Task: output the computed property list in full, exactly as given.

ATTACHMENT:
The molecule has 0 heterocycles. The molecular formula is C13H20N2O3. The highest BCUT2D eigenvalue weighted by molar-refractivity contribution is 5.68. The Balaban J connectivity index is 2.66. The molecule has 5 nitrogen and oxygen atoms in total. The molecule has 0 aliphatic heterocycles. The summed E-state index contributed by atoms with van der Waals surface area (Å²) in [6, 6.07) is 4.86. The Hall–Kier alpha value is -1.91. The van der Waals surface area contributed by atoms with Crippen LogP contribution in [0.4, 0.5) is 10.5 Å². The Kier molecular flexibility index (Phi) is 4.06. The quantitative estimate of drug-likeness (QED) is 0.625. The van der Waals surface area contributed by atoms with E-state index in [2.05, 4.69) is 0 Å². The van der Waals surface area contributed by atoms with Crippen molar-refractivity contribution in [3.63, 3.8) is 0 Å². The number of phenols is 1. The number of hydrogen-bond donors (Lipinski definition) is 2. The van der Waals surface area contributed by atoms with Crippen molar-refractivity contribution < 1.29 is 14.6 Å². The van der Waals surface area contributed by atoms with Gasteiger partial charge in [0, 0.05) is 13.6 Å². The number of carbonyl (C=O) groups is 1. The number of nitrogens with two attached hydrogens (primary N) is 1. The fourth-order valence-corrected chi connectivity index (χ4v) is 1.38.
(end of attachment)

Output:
The molecule has 0 heterocycles. The molecular formula is C13H20N2O3. The highest BCUT2D eigenvalue weighted by molar-refractivity contribution is 5.68. The Balaban J connectivity index is 2.66. The molecule has 5 nitrogen and oxygen atoms in total. The molecule has 0 aliphatic heterocycles. The summed E-state index contributed by atoms with van der Waals surface area (Å²) in [6, 6.07) is 4.86. The Hall–Kier alpha value is -1.91. The van der Waals surface area contributed by atoms with Crippen LogP contribution in [0.4, 0.5) is 10.5 Å². The Kier molecular flexibility index (Phi) is 4.06. The quantitative estimate of drug-likeness (QED) is 0.625. The van der Waals surface area contributed by atoms with E-state index in [2.05, 4.69) is 0 Å². The van der Waals surface area contributed by atoms with Crippen molar-refractivity contribution in [3.63, 3.8) is 0 Å². The number of phenols is 1. The number of hydrogen-bond donors (Lipinski definition) is 2. The van der Waals surface area contributed by atoms with Crippen molar-refractivity contribution < 1.29 is 14.6 Å². The van der Waals surface area contributed by atoms with Gasteiger partial charge in [0, 0.05) is 13.6 Å². The number of carbonyl (C=O) groups is 1. The number of nitrogens with two attached hydrogens (primary N) is 1. The fourth-order valence-corrected chi connectivity index (χ4v) is 1.38.